The purpose of the getStringFromDate: method is to get the date we provide (the selected date in our example) and to return this date as a string and formatted the way we want. However, there are two kind of string formats we need to have, depending on whether the event is a full-day one or not. If the event date has a specific time, we want this time to be present on the string. This means that we'll have a condition in our method that will determine what the output string format will be. So, having made our intention clear, enter the following code:

The above will give us something like Mon, Aug 12, 2013, 17:32.

For more information about the date symbols used here and any other symbols that exist, look at the Date Format Patterns.

Note: Keep in mind that you should change the date symbol order in a real app in order to match the date representation of your own country.

Step 5

So far so good: just one thing left to do. Add some code on the tableView:cellForRowAtIndexPath: method so the selected date will be displayed. Under all of the other contents of the method, add the next snippet:

9. App Authorization

If you have already run the app, or if you do it now, you'll notice that the row of the third section on the table view contains the Download calendars... message. Of course, nothing takes place when you tap on this method. What we'd like to do on tap is to make an API call to Google and request the information we need. But, prior to this, we must authorize ourselves against the Google service and obtain an access token that will be used to exchange data. Actually, all of this will be done by the GoogleOAuth class we included early on. All wee need to do is provide this class with the client ID, the client secret, and the scope. So, let's pay a visit to the Google developers website and get all the values we need.

Step 1

Go to the Google Developer website. Click on the Sign In button that exists on the top-right side of the webpage to login.


After you have signed in, scroll down on the page until you locate the API Console icon.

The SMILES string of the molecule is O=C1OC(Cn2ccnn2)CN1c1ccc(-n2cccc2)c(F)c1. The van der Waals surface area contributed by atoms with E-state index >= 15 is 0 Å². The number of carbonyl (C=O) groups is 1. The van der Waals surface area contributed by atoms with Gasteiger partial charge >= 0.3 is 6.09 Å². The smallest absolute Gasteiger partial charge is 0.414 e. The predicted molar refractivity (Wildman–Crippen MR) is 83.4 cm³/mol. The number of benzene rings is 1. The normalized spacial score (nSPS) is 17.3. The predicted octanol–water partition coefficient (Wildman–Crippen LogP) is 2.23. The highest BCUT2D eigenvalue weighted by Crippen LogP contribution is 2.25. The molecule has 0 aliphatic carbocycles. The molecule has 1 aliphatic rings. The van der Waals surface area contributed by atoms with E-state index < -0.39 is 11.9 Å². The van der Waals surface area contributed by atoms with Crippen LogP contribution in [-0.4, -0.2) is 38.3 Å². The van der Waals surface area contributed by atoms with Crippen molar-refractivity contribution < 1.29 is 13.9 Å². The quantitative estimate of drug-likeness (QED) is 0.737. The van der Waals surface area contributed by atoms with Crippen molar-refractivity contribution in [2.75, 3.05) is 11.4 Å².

Click on it and you'll be transferred to your Dashboard, where you handle all of your projects. If you must, create a project now, otherwise select the project you created from the previous tutorial in this series. On the menu at the left side of the webpage, click on the API Access option.


Details about the current project will be displayed on the right side of the page. In there, you can track down the client ID and client secret values that you will need. Note them, and let's move ahead.


Next, we need to tell Google that we want to use the Calendars service. To do so, click on the Services option at the menu on the left side of the webpage. A list of all the provided services will appear. Locate the Calendar API item. Click on the Off button to enable the specific service for the current project.


Step 2

What we haven't located yet is the scope value for getting the calendar info we need. Just to remind you, a scope indicates an API that the app requests access for. The best practice to locate what you want is to use the search engine for the Google developer website. So, go to the homepage of the Google developer site and search for the term Google Calendar API. In the results page, click on the first result.


ake a look around if you want and explore using the menus. For this tutorial, you should go to Reference > Calendar List > list. A new webpage is loaded, containing information about the calendar list API call. Find the Authorization area near the bottom of the page. There you can find the scope we need: https://www.googleapis.com/auth/calendar.


Step 3

In the previous steps, I showed you how you can enable a service on Google and the best way to find what you need from the developer web site. Now, we can keep building the app.

Now that we have access to all the data we need from Google, let's get back to our app and see how to use the information. Append the following code to our project:

You'll notice that above we display the indicator view as well. We do this because we don't know how long it'll take to obtain authorization. Don't forget to set your own values for the client ID and the client secret!

When you use the app for the first time, the embedded web view will appear. You must enter your credentials and sign into your Google account to allow the app to access your calendars. If everything goes okay, you'll be authorized without a problem.